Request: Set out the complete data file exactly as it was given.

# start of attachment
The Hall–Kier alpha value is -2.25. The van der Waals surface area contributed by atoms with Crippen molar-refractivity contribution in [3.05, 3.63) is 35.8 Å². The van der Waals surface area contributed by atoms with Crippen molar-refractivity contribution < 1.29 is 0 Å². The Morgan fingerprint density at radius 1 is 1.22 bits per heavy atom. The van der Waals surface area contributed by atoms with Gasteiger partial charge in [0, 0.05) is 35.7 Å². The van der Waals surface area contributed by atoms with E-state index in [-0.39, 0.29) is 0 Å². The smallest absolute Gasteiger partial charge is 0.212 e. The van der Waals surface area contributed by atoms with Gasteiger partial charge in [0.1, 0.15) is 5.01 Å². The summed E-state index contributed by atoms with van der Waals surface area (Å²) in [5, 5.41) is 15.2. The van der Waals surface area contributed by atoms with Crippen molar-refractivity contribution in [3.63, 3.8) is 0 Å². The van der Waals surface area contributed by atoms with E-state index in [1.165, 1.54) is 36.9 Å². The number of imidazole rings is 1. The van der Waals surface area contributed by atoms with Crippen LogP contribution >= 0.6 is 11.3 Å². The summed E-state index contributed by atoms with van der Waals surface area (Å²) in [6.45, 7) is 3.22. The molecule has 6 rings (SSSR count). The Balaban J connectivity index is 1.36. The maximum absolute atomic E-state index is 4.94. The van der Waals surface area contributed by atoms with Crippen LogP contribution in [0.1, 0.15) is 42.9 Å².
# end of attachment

The Hall–Kier alpha value is -2.25. The van der Waals surface area contributed by atoms with Crippen molar-refractivity contribution in [3.05, 3.63) is 35.8 Å². The van der Waals surface area contributed by atoms with Crippen molar-refractivity contribution < 1.29 is 0 Å². The Morgan fingerprint density at radius 1 is 1.22 bits per heavy atom. The van der Waals surface area contributed by atoms with Gasteiger partial charge in [0, 0.05) is 35.7 Å². The van der Waals surface area contributed by atoms with E-state index in [-0.39, 0.29) is 0 Å². The smallest absolute Gasteiger partial charge is 0.212 e. The van der Waals surface area contributed by atoms with Gasteiger partial charge in [0.1, 0.15) is 5.01 Å². The summed E-state index contributed by atoms with van der Waals surface area (Å²) in [5, 5.41) is 15.2. The van der Waals surface area contributed by atoms with Crippen molar-refractivity contribution in [3.63, 3.8) is 0 Å². The van der Waals surface area contributed by atoms with E-state index in [1.165, 1.54) is 36.9 Å². The number of imidazole rings is 1. The van der Waals surface area contributed by atoms with Crippen LogP contribution >= 0.6 is 11.3 Å². The summed E-state index contributed by atoms with van der Waals surface area (Å²) in [6.45, 7) is 3.22. The molecule has 6 rings (SSSR count). The Balaban J connectivity index is 1.36. The maximum absolute atomic E-state index is 4.94. The van der Waals surface area contributed by atoms with Crippen LogP contribution in [0.1, 0.15) is 42.9 Å².